K9 officers push for criminals to pay for injured dogs - 13 WTHR Indianapolis

K9 officers push for criminals to pay for injured dogs

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Anderson K9 Officer Marty Dulworth testifies on need to pay restitution for dogs killed in line of duty. Anderson K9 Officer Marty Dulworth testifies on need to pay restitution for dogs killed in line of duty.
Officer Dulworth credits Kilo for saving his life. Officer Dulworth credits Kilo for saving his life.
Magnum also died in the line of duty. Magnum also died in the line of duty.
INDIANAPOLIS -

There's a new push to get criminals to pay for police dogs shot in the line of duty. Lawmakers heard testimony Tuesday from the people who knew them best: their partners.

Testifying about the loss of a partner during the line of duty is never easy. It wasn't Tuesday for K-9 officer Marty Dulworth as he remembered the night of July 26th, 2012.

"Two minutes after I exited my car, my K-9 was shot and I was shot," he explained.

Officer Dulworth from Anderson was the first officer to testify before a Senate Committee Tuesday morning.

"For nine hours a night, Kilo was in the back of my car. That was my partner and it shows that night. He wasn't scared. He didn't hesitate. He took the lead. He took the round."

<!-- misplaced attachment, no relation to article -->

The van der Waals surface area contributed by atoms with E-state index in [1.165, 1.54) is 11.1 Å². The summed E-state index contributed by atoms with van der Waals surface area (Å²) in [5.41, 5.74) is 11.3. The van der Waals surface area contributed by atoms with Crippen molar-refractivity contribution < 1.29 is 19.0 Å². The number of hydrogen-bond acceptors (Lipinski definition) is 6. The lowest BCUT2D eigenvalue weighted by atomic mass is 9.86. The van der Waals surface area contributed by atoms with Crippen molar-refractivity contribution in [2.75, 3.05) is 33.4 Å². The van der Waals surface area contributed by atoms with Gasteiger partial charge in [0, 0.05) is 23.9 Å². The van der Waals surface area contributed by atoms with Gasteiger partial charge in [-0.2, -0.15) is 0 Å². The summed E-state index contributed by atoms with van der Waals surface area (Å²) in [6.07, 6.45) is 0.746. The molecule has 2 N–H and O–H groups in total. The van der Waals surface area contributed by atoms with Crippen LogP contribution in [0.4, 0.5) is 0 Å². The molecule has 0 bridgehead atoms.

That was July 26 of last year. Dulworth is still recuperating from his wounds suffered at the hands of an armed gunman.

"If it was not for my K-9 Kilo I would not be here talking to you guys here today. I was shot twice in the lower extremities by an AK-47. My K-9 partner was shot through the chest."

Officer Dulworth came to the Statehouse to testify in favor of a bill that would require a judge in sentencing to order full restitution for the cost and training of a police dog. The cost to replace a K-9 officer can run anywhere from $8,000 to $12,000.

One month after the Anderson Police Department lost Kilo, it lost a second K-9 officer. Magnum was shot in the head by a fleeing bank robber.

His partner, Officer Mathew Jarrett, also testified before the committee: "I gave him CPR and mouth to mouth all the way to the vet in the back of a police car."

In this case, the residents bailed out their own police department. They did that by donating enough money to purchase two new dogs.

Being a K-9 officer, Officer Jarrett knows how valuable these dogs can be and he knows how expensive they are top replace and then train.

"If it wasn't for donations, the department would have never had the money to fund a new dog. Especially losing two dogs a month apart."

The City of Anderson held a memorial service for the slain dogs last summer. Now they are fighting to make sure the costs from that loss are paid by the person responsible and not by the taxpayers.

There was no vote on the bill Tuesday. An amendment is being prepared that would require all replacement costs, including training, to be included in the law.

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